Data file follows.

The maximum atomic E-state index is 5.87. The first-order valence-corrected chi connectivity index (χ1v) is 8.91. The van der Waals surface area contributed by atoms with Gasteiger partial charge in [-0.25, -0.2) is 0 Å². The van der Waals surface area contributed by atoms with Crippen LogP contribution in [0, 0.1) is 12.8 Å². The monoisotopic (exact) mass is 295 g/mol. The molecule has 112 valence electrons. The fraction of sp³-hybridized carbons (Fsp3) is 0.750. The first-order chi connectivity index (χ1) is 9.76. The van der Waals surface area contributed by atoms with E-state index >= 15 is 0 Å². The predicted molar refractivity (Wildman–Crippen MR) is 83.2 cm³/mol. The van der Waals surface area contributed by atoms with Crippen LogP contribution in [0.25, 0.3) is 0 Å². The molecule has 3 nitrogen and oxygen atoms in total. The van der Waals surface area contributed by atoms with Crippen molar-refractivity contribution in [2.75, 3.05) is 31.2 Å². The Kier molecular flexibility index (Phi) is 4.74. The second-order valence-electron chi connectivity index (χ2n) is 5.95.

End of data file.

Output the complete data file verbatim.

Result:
The maximum atomic E-state index is 5.87. The first-order valence-corrected chi connectivity index (χ1v) is 8.91. The van der Waals surface area contributed by atoms with Gasteiger partial charge in [-0.25, -0.2) is 0 Å². The van der Waals surface area contributed by atoms with Crippen LogP contribution in [0, 0.1) is 12.8 Å². The monoisotopic (exact) mass is 295 g/mol. The molecule has 112 valence electrons. The fraction of sp³-hybridized carbons (Fsp3) is 0.750. The first-order chi connectivity index (χ1) is 9.76. The van der Waals surface area contributed by atoms with E-state index >= 15 is 0 Å². The predicted molar refractivity (Wildman–Crippen MR) is 83.2 cm³/mol. The van der Waals surface area contributed by atoms with Crippen LogP contribution in [0.25, 0.3) is 0 Å². The molecule has 3 nitrogen and oxygen atoms in total. The van der Waals surface area contributed by atoms with Crippen molar-refractivity contribution in [2.75, 3.05) is 31.2 Å². The Kier molecular flexibility index (Phi) is 4.74. The second-order valence-electron chi connectivity index (χ2n) is 5.95.